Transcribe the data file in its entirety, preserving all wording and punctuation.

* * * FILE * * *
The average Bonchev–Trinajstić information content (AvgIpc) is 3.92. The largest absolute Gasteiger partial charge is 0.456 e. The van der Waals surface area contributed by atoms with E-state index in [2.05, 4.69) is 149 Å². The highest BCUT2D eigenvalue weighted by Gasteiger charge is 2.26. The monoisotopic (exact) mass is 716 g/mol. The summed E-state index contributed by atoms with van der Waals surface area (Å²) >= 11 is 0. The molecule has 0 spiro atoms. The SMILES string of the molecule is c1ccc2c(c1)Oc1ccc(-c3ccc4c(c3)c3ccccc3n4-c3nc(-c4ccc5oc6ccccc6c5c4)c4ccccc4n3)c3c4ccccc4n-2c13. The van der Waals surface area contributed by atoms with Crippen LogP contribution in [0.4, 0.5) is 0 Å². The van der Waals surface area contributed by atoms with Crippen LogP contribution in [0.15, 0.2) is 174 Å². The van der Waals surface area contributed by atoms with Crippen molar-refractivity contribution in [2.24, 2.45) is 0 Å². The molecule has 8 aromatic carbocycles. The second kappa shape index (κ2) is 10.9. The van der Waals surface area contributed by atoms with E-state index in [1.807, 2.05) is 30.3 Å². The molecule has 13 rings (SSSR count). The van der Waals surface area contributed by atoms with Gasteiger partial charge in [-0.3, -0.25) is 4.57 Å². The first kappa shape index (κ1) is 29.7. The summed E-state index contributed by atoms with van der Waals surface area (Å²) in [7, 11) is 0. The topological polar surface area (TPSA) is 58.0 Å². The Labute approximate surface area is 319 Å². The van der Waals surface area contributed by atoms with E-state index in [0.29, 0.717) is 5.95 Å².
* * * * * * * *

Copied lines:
The average Bonchev–Trinajstić information content (AvgIpc) is 3.92. The largest absolute Gasteiger partial charge is 0.456 e. The van der Waals surface area contributed by atoms with E-state index in [2.05, 4.69) is 149 Å². The highest BCUT2D eigenvalue weighted by Gasteiger charge is 2.26. The monoisotopic (exact) mass is 716 g/mol. The summed E-state index contributed by atoms with van der Waals surface area (Å²) >= 11 is 0. The molecule has 0 spiro atoms. The SMILES string of the molecule is c1ccc2c(c1)Oc1ccc(-c3ccc4c(c3)c3ccccc3n4-c3nc(-c4ccc5oc6ccccc6c5c4)c4ccccc4n3)c3c4ccccc4n-2c13. The van der Waals surface area contributed by atoms with Crippen LogP contribution in [0.4, 0.5) is 0 Å². The van der Waals surface area contributed by atoms with Crippen LogP contribution in [0.15, 0.2) is 174 Å². The van der Waals surface area contributed by atoms with Crippen molar-refractivity contribution in [2.24, 2.45) is 0 Å². The molecule has 8 aromatic carbocycles. The second kappa shape index (κ2) is 10.9. The van der Waals surface area contributed by atoms with E-state index in [1.807, 2.05) is 30.3 Å². The molecule has 13 rings (SSSR count). The van der Waals surface area contributed by atoms with Gasteiger partial charge in [-0.3, -0.25) is 4.57 Å². The first kappa shape index (κ1) is 29.7. The summed E-state index contributed by atoms with van der Waals surface area (Å²) in [7, 11) is 0. The topological polar surface area (TPSA) is 58.0 Å². The Labute approximate surface area is 319 Å². The van der Waals surface area contributed by atoms with E-state index in [0.29, 0.717) is 5.95 Å².